As it is likely that only a small percentage of ACS patients actually require an emergent surgical revascularization, another strategy for minimizing bleeding would be to delay surgery for at least 5 days in patients already receiving clopidogrel. However, as a large proportion of such patients would have to remain hospitalized awaiting surgery, the additional cost of such a strategy may be prohibitive at many institutions.
Use With GPIIb/IIIa Antagonists
Perhaps the most important questions facing the interventional cardiologist regarding clopidogrel pretreatment, which are unanswered by the PCI-CURE trial, are whether pretreatment with clopidogrel remains beneficial if a platelet GPIIb/IIIa inhibitor is administered, or visa versa, and whether the benefit of aspirin plus clopidogrel plus a GPIIb/IIIa antagonist is additive without an unacceptable bleeding risk. The results of the Evaluation of Platelet IIb/IIIa Inhibitor for STENTing (EPISTENT) Trial analysis suggested that pretreatment was no longer beneficial in reducing adverse events at 30 days when the IIb/IIIa inhibitor abciximab was used; however, the duration of pretreatment with the slower-onset ticlopidine was unknown and likely short.6 On the other hand, the results of the do Tirofiban (Aggrastat) And ReoPro Give similar Efficacy outcomes Trial (TARGET) suggested that event rates were lower among patients pretreated with clopidogrel even when all patients received a GPIIb/IIIa antagonist.7 However, both the EPISTENT and TARGET trials were not designed to answer the question about the benefit of pretreatment with a thienopyridine among patients receiving a GPIIb/IIIa inhibitor, and therefore the optimal use of a GPIIb/IIIa antagonist when a patient has already received clopidogrel, or of clopidogrel in a patient already receiving a GPIIb/IIIa antagonist, remains unclear.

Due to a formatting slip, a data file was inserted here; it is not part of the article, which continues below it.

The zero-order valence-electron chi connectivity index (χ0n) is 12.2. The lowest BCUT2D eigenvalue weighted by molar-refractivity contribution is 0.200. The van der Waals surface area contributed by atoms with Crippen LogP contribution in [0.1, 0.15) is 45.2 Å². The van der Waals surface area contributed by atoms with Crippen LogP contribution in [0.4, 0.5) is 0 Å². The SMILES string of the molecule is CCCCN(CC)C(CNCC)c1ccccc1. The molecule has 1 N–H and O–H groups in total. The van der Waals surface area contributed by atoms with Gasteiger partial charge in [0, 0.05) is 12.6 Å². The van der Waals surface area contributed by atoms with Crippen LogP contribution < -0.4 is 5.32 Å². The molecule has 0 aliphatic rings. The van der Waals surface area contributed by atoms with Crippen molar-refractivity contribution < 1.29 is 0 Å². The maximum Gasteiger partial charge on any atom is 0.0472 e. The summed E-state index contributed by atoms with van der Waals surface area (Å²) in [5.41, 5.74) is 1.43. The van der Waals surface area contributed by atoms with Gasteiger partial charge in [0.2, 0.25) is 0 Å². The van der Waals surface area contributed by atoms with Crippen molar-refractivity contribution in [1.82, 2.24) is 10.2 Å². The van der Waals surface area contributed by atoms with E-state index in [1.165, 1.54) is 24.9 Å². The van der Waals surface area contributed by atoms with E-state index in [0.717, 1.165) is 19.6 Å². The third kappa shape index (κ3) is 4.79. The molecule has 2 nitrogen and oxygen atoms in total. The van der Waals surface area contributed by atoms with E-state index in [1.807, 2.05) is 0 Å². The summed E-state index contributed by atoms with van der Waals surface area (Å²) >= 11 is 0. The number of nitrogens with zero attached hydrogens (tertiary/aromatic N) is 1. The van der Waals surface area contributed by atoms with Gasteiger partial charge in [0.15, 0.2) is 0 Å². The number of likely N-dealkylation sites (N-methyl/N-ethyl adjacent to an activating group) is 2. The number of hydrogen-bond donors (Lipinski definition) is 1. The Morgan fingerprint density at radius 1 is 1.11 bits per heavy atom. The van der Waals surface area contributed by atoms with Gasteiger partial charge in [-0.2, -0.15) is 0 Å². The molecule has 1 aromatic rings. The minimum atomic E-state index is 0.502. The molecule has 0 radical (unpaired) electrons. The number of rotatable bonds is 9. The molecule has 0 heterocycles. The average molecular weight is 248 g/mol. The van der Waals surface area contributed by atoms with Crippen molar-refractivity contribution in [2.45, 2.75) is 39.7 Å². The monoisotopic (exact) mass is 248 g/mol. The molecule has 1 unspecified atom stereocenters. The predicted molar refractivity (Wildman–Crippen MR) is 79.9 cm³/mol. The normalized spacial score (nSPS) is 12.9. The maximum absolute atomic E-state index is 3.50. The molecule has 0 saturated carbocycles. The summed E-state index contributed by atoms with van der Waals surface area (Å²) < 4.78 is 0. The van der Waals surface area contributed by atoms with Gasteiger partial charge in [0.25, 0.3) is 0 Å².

The Clopidogrel for Reduction of Events During Observation (CREDO) trial is directly designed to answer many of the above questions, avoiding many of the limitations from which the PCI-CURE trial suffers. This trial is designed to determine whether more complete platelet inhibition with a thienopyridine at the time of a percutaneous revascularization procedure is beneficial, as well as the most effective duration of clopidogrel treatment in patients after a percutaneous revascularization. In the CREDO trial, more than 2100 patients in whom a percutaneous revascularization (with or without a stent) was planned were randomly assigned to receive a 300 mg loading dose of clopidogrel 3 to 24 hours before the procedure or a 75 mg/d dose of clopidogrel (which is equivalent in speed of action to the old most-studied regimen of a ticlopidine 500 mg loading dose) immediately before the procedure. Importantly, 400 patients were prespecified at the time of randomization to receive abciximab during the PCI procedure. Patients assigned to the 300 mg loading dose received 75 mg/d of clopidogrel for 1 year with aspirin. Patients assigned to clopidogrel without a loading dose received 75 mg/d of clopidogrel for only 4 weeks, followed by placebo with aspirin for 11 months. The results of the trial will be announced this year and will help further define the role of combination antiplatelet therapy in the PCI population.